That’s why the City Attorney’s office battled tooth and nail to keep the subject out of the record in the Twin Peaks trials, appealing to the Attorney General that the ongoing investigation and the work product of law enforcement dictates that the information is excepted from the public record and cannot be revealed for any reason.
All that came to a screeching halt during the noon hour on Wednesday.
When the Judge emerged from his chambers, he calmly stated that the identity of the undercover informants has a real part in the issue of guilt or innocence of Jake Carrizal, and must of needs become part of the record. The individuals are in fact witnesses, and their identities revealed in order to allow Carrizal the opportunity to be confronted in public with their allegations. Anything less is a proceeding in a kangaroo court.
He uttered his ruling verbally with the proviso that the information not be revealed to the public, but used “for trial purposes only.”
This set the legal world abuzz – statewide. Many experts hold that such an order isn’t worth the paper it’s written on, that there are conditions precedent that must be observed, the order having been set in type, the ramifications of its scope known and thereby adjudged and decreed for the permanent record.
As the news flashed forth, this order set the columns of social media ablaze. Almost immediately, defense counsel Casie Gotro revealed the identity of the mysterious man in the blue shirt, who appears to have signaled the assailants when the Bandidos were arriving on their motorcycles by a circuitous route through the parking lots of the Central Texas Marketplace between the Twin Peaks and Don Carlos restaurants.
He is allegedly a public employee of the Road and Bridge Department.
As he did so, he ran with knees and hands pumping through the front door of the Don Carlos bistro, where his image is clearly captured on video surveillance cameras, as it was on the sidewalk.
He is a witness and his name is on a subpoena the defense wants to serve on him. That’s a matter of public record in Cause No. 2015-2263-C2, State of Texas v. Christopher Jacob Carrizal
Curiously, neither he, nor gang expert Detective Rogers were called as witnesses in the state’s long, drawn-out case against the Bandido Carrizal, which began on October 9 and will resume on November 6, the span of an entire lunar cycle.
It is written. The moon is a harsh mistress.
So mote it be.
- The Legendary
Jurors had been ordered to return to 54th Criminal District Court to hear evidence and testimony from the defense in the trial of Dallas Bandido Jake Carrizal, who is indicted for two counts of state organized crime offenses stemming from a deadly gunfight at Twin Peaks Restaurant on Sunday, May 17 , 2015.
As jurors entered the court, Judge Matt Johnson told them that the trial is moving much too slowly, something that can’t be helped, and he told them the defense had received a lot of new information. He ordered them to return next Monday at 9 am.
Defense Counsel Casie Gotro had asked for more time to prepare her case, to develop the ability to examine defense witnesses in view of the revelations received a few minutes before noon, said the judge. Matters took an even more curious turn at that point.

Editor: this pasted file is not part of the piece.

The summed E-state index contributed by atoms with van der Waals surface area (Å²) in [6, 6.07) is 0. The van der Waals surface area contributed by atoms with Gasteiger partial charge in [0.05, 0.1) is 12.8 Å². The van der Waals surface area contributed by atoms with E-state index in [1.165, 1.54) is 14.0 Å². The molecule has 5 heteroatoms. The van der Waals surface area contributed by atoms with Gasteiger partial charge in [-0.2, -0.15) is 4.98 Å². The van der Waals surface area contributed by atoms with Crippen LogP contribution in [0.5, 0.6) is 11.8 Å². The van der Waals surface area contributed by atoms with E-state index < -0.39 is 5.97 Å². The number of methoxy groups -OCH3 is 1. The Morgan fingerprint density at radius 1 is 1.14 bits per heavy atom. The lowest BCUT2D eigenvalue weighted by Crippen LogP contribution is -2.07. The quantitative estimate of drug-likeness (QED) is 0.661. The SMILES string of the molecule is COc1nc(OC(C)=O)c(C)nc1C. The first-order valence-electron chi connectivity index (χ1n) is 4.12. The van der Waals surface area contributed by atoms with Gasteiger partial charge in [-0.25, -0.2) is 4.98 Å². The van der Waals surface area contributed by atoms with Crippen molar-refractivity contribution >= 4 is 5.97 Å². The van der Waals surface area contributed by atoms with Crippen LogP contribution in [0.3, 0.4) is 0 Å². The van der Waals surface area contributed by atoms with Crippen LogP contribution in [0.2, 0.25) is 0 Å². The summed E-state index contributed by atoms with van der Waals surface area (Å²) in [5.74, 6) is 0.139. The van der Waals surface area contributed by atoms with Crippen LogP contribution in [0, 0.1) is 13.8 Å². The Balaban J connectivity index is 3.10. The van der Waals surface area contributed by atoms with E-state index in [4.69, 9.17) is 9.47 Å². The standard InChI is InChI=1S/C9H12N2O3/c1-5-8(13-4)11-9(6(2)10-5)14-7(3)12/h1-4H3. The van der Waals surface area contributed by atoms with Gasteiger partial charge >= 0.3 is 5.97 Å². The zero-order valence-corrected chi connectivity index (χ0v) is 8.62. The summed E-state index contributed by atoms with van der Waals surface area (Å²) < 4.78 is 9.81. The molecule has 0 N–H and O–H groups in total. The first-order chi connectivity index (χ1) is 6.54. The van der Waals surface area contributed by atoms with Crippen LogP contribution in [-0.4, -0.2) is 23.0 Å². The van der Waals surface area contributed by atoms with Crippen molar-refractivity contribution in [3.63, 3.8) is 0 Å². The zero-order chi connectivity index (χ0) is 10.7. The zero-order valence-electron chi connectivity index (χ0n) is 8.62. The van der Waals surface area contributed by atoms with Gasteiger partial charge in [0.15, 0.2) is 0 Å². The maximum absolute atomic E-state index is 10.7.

Here is a sample of the dialog between Judge Johnson and defense counsel after jurors had departed.
They were discussing an audio tape received from the City of Waco’s legal department after the Attorney General’s Office ordered them to produce it as possibly exculpatory evidence.
Said Ms. Gotro, “Your honor this audio tape of Detective Jeff Rogers (Waco’s gang officer). He’s speaking with two individuals who are not named.” She further explained that the documentation of the conversation is absent as to time, place and subject.
Johnson wasted no time making his ruling. He said, “We are moving the Jake Carrizal trial along as fast as he can. I am sincerely sorry.”
He then addressed Ms. Gotro’s concerns about the audio tape she says is undocumented.
“With regard to the two…I do find that a reasonable cause exists that the identities of the witnesses will affect the finding of guilt or innocence.” He emphasized that the identities of the speakers are not to be disseminated, but to be used for “trial purposes only.”
No further description was forthcoming as Ms. Gotro readily agreed.
Witnesses scheduled to testify this week had planned to fly in to Waco. They cannot make it at a later time, so they will be questioned outside of the presence of the jury in the presence of counsel and the judge. The Court Reporter will take down their testimony and a videographer will record the event.
This will be shown to the jurors when they return. Further, the officers of the Court, including the judge, said nothing.
During remarks in the corridor, Ms. Gotro told media that “We had a scheduling anomaly. It’s rare, but it happens. When it does, we handle it this way. Rarely happens.”
She was very circumspect in her remarks.
Susan Istre Is No Longer Under Order To Produce Phone In Trial
Waco – Mike McNamara, brother of the Sheriff of McLennan County and a former investigator for the DA’s Office, died of heart failure outside a local steakhouse.
When he was found in mortal distress, a local woman named Sherre Johnston called 9-1-1 to report the problem when she happened upon him in the parking lot. Somehow, after his death, his cell phone wound up in the hands of another woman named Susan Istre.
Sherre Johnston was a employee of the Vic Feazell Law Firm. He is the former DA of McLennan County who prosecuted the Lake Waco murders. She worked closely with Truman Simon, a one-time investigator at both the Waco PD and the Sheriff’s Office who worked for Feazell for many years at the DA’s office and in his private practice.
When Ms. Johnston and Simons exited the courthouse at the lunch break, she declined any comment. Mr. Simons said, “We’re in a hurry. Goodbye. We’ll no doubt meet again.”
Ms. Istre was at one time under defense subpoena to produce the phone in the trial of Dallas Bandido Jake Carrizal. When the subpoena was served and returned, her ex-husband, a local real estate attorney, showed up in court, according to knowledgeable sources.
That setting of the trial was scrubbed due to procedural uncertainties. Ms. Istre has not been ordered to produce the phone in this setting of the Carrizal trial.